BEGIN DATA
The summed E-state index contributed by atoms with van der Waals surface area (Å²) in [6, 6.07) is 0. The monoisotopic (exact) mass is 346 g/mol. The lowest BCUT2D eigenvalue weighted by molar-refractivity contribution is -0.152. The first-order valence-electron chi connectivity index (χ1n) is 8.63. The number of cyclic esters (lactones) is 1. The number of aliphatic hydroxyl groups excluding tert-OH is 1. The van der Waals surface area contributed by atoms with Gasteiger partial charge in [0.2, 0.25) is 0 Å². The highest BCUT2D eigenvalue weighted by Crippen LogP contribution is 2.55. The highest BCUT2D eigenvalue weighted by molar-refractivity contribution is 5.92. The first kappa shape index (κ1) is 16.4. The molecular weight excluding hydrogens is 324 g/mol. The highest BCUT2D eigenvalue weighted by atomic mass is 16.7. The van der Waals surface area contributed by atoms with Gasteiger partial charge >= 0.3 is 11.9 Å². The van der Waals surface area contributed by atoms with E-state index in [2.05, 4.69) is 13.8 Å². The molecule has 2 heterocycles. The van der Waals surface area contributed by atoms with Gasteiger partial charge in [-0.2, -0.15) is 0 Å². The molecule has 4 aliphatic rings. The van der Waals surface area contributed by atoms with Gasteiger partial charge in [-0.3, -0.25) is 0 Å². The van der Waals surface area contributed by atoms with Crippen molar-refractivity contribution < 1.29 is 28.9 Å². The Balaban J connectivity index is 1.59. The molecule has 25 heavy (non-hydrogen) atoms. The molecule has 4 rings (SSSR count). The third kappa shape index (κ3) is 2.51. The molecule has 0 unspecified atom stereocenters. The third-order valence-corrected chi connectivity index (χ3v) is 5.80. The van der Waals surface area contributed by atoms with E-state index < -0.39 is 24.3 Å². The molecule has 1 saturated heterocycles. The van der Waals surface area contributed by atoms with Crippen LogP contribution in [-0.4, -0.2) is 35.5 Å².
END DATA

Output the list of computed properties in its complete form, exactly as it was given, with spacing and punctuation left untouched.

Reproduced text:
The summed E-state index contributed by atoms with van der Waals surface area (Å²) in [6, 6.07) is 0. The monoisotopic (exact) mass is 346 g/mol. The lowest BCUT2D eigenvalue weighted by molar-refractivity contribution is -0.152. The first-order valence-electron chi connectivity index (χ1n) is 8.63. The number of cyclic esters (lactones) is 1. The number of aliphatic hydroxyl groups excluding tert-OH is 1. The van der Waals surface area contributed by atoms with Gasteiger partial charge in [0.2, 0.25) is 0 Å². The highest BCUT2D eigenvalue weighted by Crippen LogP contribution is 2.55. The highest BCUT2D eigenvalue weighted by molar-refractivity contribution is 5.92. The first kappa shape index (κ1) is 16.4. The molecular weight excluding hydrogens is 324 g/mol. The highest BCUT2D eigenvalue weighted by atomic mass is 16.7. The van der Waals surface area contributed by atoms with Gasteiger partial charge >= 0.3 is 11.9 Å². The van der Waals surface area contributed by atoms with E-state index in [2.05, 4.69) is 13.8 Å². The molecule has 2 heterocycles. The van der Waals surface area contributed by atoms with Gasteiger partial charge in [-0.2, -0.15) is 0 Å². The molecule has 4 aliphatic rings. The van der Waals surface area contributed by atoms with Gasteiger partial charge in [-0.3, -0.25) is 0 Å². The van der Waals surface area contributed by atoms with Crippen molar-refractivity contribution < 1.29 is 28.9 Å². The Balaban J connectivity index is 1.59. The molecule has 25 heavy (non-hydrogen) atoms. The molecule has 4 rings (SSSR count). The third kappa shape index (κ3) is 2.51. The molecule has 0 unspecified atom stereocenters. The third-order valence-corrected chi connectivity index (χ3v) is 5.80. The van der Waals surface area contributed by atoms with E-state index < -0.39 is 24.3 Å². The molecule has 1 saturated heterocycles. The van der Waals surface area contributed by atoms with Crippen LogP contribution in [-0.4, -0.2) is 35.5 Å².